I had been thinking about this for a long time, a way to record my recipes and adaptations; a way to begin to write again about something I have a passion and a bit of a talent for, and making it public means I need to have a less slapdash approach than I do for most other things in my life.
I finally became vegetarian in 2007, I say finally, because it was a bit of an evolution. Meat became less and less desirable, more and more of my surrounding friends were vegetarian, and gradually I realised I probably was too. My status as a vegetarian is still evolving, every book I read and every new recipe I try, I realise there is always an animal free alternative out there, and it’s not the poor relation some people think it is. My family are becoming increasingly dairy free and in 2013 we installed a small flock of hens in the back garden to give us our own true free-range, organic eggs. My dietary obsessions range far wider than a passion for animal welfare though.
By the end of 2009 my first daughter began stealing food from my plate, and while I felt confidence that the milk she’d been suckling up to then was the finest nutrition she could have, I was not so confident about the food she was about to eat, (or more accurately, smear all over her face).
Bit by bit habits changed… vegetables became organic where possible, carbohydrates became complex, sugars became natural and fats became ‘good’ (whatever that means!) and everything was distilled down to its simplest components. If I was going to fend off the ‘So, are you bringing up your daughter as a vegetarian?’ onslaught, I was going to do it with an arsenal of virtuous food habits and a lightning knowledge of basic plant based nutrition… And luckily, my darling daughter was a strapping young toddler, so the myth of the pail waif-like vegetarian was banished.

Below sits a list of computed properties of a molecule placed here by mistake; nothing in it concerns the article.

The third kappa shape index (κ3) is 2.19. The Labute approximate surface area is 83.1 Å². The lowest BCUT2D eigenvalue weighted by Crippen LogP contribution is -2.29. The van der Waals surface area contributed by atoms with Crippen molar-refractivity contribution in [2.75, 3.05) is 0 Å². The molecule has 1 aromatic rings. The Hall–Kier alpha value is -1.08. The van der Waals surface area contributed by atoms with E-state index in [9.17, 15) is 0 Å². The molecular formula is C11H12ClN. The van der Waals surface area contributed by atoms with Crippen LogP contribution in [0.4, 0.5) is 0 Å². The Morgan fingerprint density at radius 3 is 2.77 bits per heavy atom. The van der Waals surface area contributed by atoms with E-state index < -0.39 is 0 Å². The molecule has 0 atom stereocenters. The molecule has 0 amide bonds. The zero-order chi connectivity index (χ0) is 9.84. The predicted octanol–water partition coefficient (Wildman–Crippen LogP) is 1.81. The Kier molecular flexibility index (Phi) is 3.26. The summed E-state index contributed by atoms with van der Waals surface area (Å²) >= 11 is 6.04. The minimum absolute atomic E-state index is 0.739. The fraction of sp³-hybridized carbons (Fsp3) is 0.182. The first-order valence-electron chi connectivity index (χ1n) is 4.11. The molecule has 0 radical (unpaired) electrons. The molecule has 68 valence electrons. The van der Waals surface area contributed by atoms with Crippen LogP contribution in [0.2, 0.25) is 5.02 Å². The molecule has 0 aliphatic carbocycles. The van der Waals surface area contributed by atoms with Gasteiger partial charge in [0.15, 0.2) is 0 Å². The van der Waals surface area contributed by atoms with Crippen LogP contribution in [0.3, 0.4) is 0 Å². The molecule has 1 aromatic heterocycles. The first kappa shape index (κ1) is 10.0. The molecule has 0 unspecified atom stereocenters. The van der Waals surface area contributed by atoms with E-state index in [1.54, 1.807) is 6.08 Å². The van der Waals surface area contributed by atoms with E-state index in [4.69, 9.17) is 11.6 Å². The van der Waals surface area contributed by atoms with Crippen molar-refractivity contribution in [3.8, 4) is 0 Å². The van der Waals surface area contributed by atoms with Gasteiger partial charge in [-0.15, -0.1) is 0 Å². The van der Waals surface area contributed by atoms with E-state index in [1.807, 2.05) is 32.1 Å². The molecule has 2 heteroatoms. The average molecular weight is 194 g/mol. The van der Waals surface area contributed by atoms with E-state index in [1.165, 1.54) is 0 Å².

Again, things have evolved, with two daughters ruling the house, me in part-time work, and my partner working from home (with his talent and his love, which is never the most lucrative business option), we find ourselves officially just above the poverty line, (according to an online calculator, although, I’d argue that poverty has its definition not just in monetary wealth). Yet we still feel that food is the most important thing in our lives, it is our fuel, it’s what makes us, it’s what keeps us strong and healthy and satisfied, and if we can’t afford the ‘best’ food there is then we’ll damn well find a way to make it.
I have written ‘best’ in inverted commas because it means something different to everyone; the ‘best’ food to me must be ethical, and therefore vegetarian and nowadays mostly dairy free, equally it must be organic where possible (both for nutrition and the environment), preferably seasonal and local, and virtually always from an ethical retailer (be that an ethically minded supermarket, or honey from the man two doors down with the bee hives in his garden); it also must cover a variety of flavours and textures and moods while offering near-optimal nutritional value. Now obviously this sets me up to spend a premium on this organic, local, ethical food… a premium that a family like us can’t really afford, so I’ve found loopholes, and short cuts, and long ways round to make sure we get the best of everything… and we can still afford the internet connection so I can write this blog.
Written on 19th January 2014, photographs by Andrew Kahumbu Photography added 6th of November 2015.